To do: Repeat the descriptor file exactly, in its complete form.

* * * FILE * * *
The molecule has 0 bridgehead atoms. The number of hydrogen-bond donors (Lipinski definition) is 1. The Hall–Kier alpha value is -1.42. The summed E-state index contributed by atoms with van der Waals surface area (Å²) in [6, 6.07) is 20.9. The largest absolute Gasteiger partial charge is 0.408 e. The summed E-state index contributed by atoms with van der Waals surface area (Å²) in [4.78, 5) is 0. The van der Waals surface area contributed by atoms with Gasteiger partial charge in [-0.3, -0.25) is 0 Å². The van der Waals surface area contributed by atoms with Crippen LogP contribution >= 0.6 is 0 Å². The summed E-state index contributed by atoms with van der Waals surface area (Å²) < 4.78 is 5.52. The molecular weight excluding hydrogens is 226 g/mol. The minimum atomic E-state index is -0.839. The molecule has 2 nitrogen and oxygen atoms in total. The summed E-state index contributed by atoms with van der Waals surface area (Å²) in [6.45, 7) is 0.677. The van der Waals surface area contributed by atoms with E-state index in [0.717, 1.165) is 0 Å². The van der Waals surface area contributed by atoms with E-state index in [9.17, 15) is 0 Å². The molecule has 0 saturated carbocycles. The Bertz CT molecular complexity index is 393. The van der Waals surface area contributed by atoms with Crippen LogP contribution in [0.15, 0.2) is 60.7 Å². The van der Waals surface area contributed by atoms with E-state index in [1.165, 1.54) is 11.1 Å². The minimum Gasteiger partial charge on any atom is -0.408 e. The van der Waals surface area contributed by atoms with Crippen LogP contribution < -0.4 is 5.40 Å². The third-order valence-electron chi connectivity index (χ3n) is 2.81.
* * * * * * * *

The molecule has 0 bridgehead atoms. The number of hydrogen-bond donors (Lipinski definition) is 1. The Hall–Kier alpha value is -1.42. The summed E-state index contributed by atoms with van der Waals surface area (Å²) in [6, 6.07) is 20.9. The largest absolute Gasteiger partial charge is 0.408 e. The summed E-state index contributed by atoms with van der Waals surface area (Å²) in [4.78, 5) is 0. The van der Waals surface area contributed by atoms with Gasteiger partial charge in [-0.3, -0.25) is 0 Å². The van der Waals surface area contributed by atoms with Crippen LogP contribution >= 0.6 is 0 Å². The summed E-state index contributed by atoms with van der Waals surface area (Å²) < 4.78 is 5.52. The molecular weight excluding hydrogens is 226 g/mol. The minimum atomic E-state index is -0.839. The molecule has 2 nitrogen and oxygen atoms in total. The summed E-state index contributed by atoms with van der Waals surface area (Å²) in [6.45, 7) is 0.677. The van der Waals surface area contributed by atoms with E-state index in [0.717, 1.165) is 0 Å². The van der Waals surface area contributed by atoms with E-state index in [9.17, 15) is 0 Å². The molecule has 0 saturated carbocycles. The Bertz CT molecular complexity index is 393. The van der Waals surface area contributed by atoms with Crippen LogP contribution in [0.15, 0.2) is 60.7 Å². The van der Waals surface area contributed by atoms with E-state index in [1.165, 1.54) is 11.1 Å². The minimum Gasteiger partial charge on any atom is -0.408 e. The van der Waals surface area contributed by atoms with Crippen LogP contribution < -0.4 is 5.40 Å². The third-order valence-electron chi connectivity index (χ3n) is 2.81.